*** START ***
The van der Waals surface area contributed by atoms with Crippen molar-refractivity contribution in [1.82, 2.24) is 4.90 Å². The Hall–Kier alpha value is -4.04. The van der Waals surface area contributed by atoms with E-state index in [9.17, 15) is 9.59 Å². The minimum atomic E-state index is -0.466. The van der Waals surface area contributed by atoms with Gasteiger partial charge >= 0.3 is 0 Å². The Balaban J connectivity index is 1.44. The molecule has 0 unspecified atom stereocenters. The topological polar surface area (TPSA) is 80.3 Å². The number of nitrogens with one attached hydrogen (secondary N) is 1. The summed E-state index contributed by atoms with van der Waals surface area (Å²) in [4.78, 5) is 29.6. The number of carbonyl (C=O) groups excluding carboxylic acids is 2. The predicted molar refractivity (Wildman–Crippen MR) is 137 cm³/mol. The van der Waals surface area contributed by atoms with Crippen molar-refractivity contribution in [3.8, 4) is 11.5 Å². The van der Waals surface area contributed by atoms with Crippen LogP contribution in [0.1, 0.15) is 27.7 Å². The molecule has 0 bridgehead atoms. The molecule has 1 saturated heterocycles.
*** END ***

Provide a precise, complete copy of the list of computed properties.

The van der Waals surface area contributed by atoms with Crippen molar-refractivity contribution in [1.82, 2.24) is 4.90 Å². The Hall–Kier alpha value is -4.04. The van der Waals surface area contributed by atoms with E-state index in [9.17, 15) is 9.59 Å². The minimum atomic E-state index is -0.466. The van der Waals surface area contributed by atoms with Gasteiger partial charge >= 0.3 is 0 Å². The Balaban J connectivity index is 1.44. The molecule has 0 unspecified atom stereocenters. The topological polar surface area (TPSA) is 80.3 Å². The number of nitrogens with one attached hydrogen (secondary N) is 1. The summed E-state index contributed by atoms with van der Waals surface area (Å²) in [4.78, 5) is 29.6. The number of carbonyl (C=O) groups excluding carboxylic acids is 2. The predicted molar refractivity (Wildman–Crippen MR) is 137 cm³/mol. The van der Waals surface area contributed by atoms with Crippen molar-refractivity contribution in [3.8, 4) is 11.5 Å². The van der Waals surface area contributed by atoms with Crippen LogP contribution in [0.1, 0.15) is 27.7 Å². The molecule has 0 bridgehead atoms. The molecule has 1 saturated heterocycles.